And the Sun Rises and Shines – Spoken Word Poem

And The Sun Rises And Shines – Nigerian Independence Day

 

The poem was commissioned by Near FM ‘Poem of the Week’ series to commemorate Nigerian Independence Day 2017. The poem lays all bare to be examined, hiding neither beauty nor blemish because we should never hide our history.  A nation that is de-historized is impoverished.

A castle in ruins is still a castle

Is still an unfit residence for a queen

Is still a site of history unraveling in a whirlpool of madness

Is still a site of unshakeable majesty

 

 

I collaborated with videographer Cian Brennan to create the video. We filmed the video at Sandymount Beach because the location features the backdrop of the twin towering Poolbeg chimneys. The chimneys are now regarded as an iconic and significant symbol of Dublin and reminders of its industrial past, while other frequent visitors to the gorgeous beach may argue that the chimneys are an eye-sore.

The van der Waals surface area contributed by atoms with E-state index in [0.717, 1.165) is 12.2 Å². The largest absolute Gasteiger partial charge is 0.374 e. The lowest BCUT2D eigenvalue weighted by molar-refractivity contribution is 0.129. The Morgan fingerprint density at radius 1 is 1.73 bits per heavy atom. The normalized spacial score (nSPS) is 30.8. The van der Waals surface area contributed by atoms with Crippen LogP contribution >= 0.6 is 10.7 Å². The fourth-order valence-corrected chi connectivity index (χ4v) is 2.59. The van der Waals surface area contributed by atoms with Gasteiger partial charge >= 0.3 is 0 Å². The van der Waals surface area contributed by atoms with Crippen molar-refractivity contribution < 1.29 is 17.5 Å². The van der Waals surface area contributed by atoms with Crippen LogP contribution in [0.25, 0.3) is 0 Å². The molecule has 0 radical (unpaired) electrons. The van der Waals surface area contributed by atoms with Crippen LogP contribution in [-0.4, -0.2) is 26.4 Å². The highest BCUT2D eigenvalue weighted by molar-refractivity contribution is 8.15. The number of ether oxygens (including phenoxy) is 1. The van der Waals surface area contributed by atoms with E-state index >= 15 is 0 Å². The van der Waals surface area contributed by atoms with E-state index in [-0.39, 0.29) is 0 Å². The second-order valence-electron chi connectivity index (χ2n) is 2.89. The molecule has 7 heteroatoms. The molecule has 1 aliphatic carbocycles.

It is important to accept that parts of our history and culture can occupy conflicting dichotomous spaces in our minds and hearts. This feeling is referred to as bittersweet. That is the sense with which I relate to the history and memories of my birthplace Nigeria. A place that is no longer home, but has memories of home attached to it after 10 years of being away from it, while living in Ireland. My bittersweet memories of growing up in Nigeria are mixed in with my knowledge of the conflicted history of its kingdoms, colonization, independence, civil war, democracy, and corruption.

In the poem, I tried to capture all aspects of Nigeria’s rise, collapse, and current state. I wanted the piece to capture Nigeria as a country that is regal but also in ruins. Nigeria gained its independence from Britain in 1960. Soon after the country fell into a genocidal civil war in 1967 – just 7 years later. Nigeria is a country that is riddled with tribal and ethnic tensions but equally flooded with national pride (especially during football season!) It is just as often us against the world as it is us against ourselves. We are kings and queens of ancient kingdoms but we also have savagery and servitude flowing through our history. 

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